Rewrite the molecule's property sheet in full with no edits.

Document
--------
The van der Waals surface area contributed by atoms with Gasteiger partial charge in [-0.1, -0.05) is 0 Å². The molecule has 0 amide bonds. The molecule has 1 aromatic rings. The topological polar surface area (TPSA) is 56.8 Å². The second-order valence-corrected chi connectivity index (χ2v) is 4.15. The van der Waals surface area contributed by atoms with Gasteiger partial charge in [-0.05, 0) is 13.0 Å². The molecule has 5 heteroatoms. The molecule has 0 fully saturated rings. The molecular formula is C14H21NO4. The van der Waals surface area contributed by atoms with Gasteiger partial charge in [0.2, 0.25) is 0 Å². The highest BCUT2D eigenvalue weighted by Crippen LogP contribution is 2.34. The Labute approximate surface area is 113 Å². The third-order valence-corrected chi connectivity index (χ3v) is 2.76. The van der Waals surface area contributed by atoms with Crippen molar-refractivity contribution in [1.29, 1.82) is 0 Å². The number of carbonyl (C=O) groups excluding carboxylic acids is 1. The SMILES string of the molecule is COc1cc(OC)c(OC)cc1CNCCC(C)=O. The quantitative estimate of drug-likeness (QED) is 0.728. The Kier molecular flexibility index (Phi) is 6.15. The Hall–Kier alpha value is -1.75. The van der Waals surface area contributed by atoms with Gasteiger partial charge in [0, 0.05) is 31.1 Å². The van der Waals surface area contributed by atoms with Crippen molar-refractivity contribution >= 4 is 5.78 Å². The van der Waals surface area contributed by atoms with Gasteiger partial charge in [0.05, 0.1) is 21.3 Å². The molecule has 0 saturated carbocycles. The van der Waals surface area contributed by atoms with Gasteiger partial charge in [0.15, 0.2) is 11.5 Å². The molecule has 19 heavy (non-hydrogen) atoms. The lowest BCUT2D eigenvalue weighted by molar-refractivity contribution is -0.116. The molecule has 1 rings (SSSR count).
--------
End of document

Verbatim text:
The van der Waals surface area contributed by atoms with Gasteiger partial charge in [-0.1, -0.05) is 0 Å². The molecule has 0 amide bonds. The molecule has 1 aromatic rings. The topological polar surface area (TPSA) is 56.8 Å². The second-order valence-corrected chi connectivity index (χ2v) is 4.15. The van der Waals surface area contributed by atoms with Gasteiger partial charge in [-0.05, 0) is 13.0 Å². The molecule has 5 heteroatoms. The molecule has 0 fully saturated rings. The molecular formula is C14H21NO4. The van der Waals surface area contributed by atoms with Gasteiger partial charge in [0.2, 0.25) is 0 Å². The highest BCUT2D eigenvalue weighted by Crippen LogP contribution is 2.34. The Labute approximate surface area is 113 Å². The third-order valence-corrected chi connectivity index (χ3v) is 2.76. The van der Waals surface area contributed by atoms with Crippen molar-refractivity contribution in [1.29, 1.82) is 0 Å². The number of carbonyl (C=O) groups excluding carboxylic acids is 1. The SMILES string of the molecule is COc1cc(OC)c(OC)cc1CNCCC(C)=O. The quantitative estimate of drug-likeness (QED) is 0.728. The Kier molecular flexibility index (Phi) is 6.15. The Hall–Kier alpha value is -1.75. The van der Waals surface area contributed by atoms with Gasteiger partial charge in [0, 0.05) is 31.1 Å². The van der Waals surface area contributed by atoms with Crippen molar-refractivity contribution >= 4 is 5.78 Å². The van der Waals surface area contributed by atoms with Gasteiger partial charge in [0.05, 0.1) is 21.3 Å². The molecule has 0 saturated carbocycles. The van der Waals surface area contributed by atoms with Gasteiger partial charge in [0.15, 0.2) is 11.5 Å². The molecule has 19 heavy (non-hydrogen) atoms. The lowest BCUT2D eigenvalue weighted by molar-refractivity contribution is -0.116. The molecule has 1 rings (SSSR count).